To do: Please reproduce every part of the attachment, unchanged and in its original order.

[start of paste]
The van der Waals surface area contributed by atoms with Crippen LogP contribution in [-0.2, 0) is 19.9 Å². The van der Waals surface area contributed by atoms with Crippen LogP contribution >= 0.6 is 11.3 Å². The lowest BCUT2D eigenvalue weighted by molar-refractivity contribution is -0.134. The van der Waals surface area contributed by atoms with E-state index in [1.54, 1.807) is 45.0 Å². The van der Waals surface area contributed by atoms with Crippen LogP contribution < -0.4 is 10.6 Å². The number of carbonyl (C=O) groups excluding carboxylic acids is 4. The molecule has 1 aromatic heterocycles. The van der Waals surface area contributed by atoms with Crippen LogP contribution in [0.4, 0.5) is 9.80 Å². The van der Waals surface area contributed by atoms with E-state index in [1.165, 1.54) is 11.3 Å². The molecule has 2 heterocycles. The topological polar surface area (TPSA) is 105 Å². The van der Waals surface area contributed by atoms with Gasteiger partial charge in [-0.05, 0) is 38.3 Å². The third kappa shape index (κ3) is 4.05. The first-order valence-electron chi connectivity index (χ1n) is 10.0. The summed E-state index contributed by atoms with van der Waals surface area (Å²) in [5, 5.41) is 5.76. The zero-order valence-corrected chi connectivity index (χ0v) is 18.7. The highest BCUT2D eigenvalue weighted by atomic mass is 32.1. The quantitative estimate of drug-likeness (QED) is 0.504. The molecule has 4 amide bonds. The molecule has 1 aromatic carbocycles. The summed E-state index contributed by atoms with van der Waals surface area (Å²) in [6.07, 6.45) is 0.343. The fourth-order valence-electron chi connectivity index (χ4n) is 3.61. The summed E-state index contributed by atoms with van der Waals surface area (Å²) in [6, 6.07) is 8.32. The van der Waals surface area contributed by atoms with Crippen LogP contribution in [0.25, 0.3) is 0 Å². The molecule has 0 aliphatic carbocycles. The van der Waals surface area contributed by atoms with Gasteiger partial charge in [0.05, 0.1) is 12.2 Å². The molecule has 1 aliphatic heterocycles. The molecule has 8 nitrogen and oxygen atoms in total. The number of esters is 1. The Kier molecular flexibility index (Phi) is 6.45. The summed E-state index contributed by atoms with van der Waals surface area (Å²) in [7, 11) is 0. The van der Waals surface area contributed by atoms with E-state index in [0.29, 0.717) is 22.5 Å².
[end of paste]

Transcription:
The van der Waals surface area contributed by atoms with Crippen LogP contribution in [-0.2, 0) is 19.9 Å². The van der Waals surface area contributed by atoms with Crippen LogP contribution >= 0.6 is 11.3 Å². The lowest BCUT2D eigenvalue weighted by molar-refractivity contribution is -0.134. The van der Waals surface area contributed by atoms with E-state index in [1.54, 1.807) is 45.0 Å². The van der Waals surface area contributed by atoms with Crippen LogP contribution < -0.4 is 10.6 Å². The number of carbonyl (C=O) groups excluding carboxylic acids is 4. The molecule has 1 aromatic heterocycles. The van der Waals surface area contributed by atoms with Crippen LogP contribution in [0.4, 0.5) is 9.80 Å². The van der Waals surface area contributed by atoms with E-state index in [1.165, 1.54) is 11.3 Å². The molecule has 2 heterocycles. The topological polar surface area (TPSA) is 105 Å². The van der Waals surface area contributed by atoms with Gasteiger partial charge in [-0.05, 0) is 38.3 Å². The third kappa shape index (κ3) is 4.05. The first-order valence-electron chi connectivity index (χ1n) is 10.0. The summed E-state index contributed by atoms with van der Waals surface area (Å²) in [5, 5.41) is 5.76. The zero-order valence-corrected chi connectivity index (χ0v) is 18.7. The highest BCUT2D eigenvalue weighted by atomic mass is 32.1. The quantitative estimate of drug-likeness (QED) is 0.504. The molecule has 4 amide bonds. The molecule has 1 aromatic carbocycles. The summed E-state index contributed by atoms with van der Waals surface area (Å²) in [6.07, 6.45) is 0.343. The fourth-order valence-electron chi connectivity index (χ4n) is 3.61. The summed E-state index contributed by atoms with van der Waals surface area (Å²) in [6, 6.07) is 8.32. The van der Waals surface area contributed by atoms with Crippen LogP contribution in [0.25, 0.3) is 0 Å². The molecule has 0 aliphatic carbocycles. The van der Waals surface area contributed by atoms with Gasteiger partial charge in [0.05, 0.1) is 12.2 Å². The molecule has 1 aliphatic heterocycles. The molecule has 8 nitrogen and oxygen atoms in total. The number of esters is 1. The Kier molecular flexibility index (Phi) is 6.45. The summed E-state index contributed by atoms with van der Waals surface area (Å²) in [7, 11) is 0. The van der Waals surface area contributed by atoms with E-state index in [0.29, 0.717) is 22.5 Å².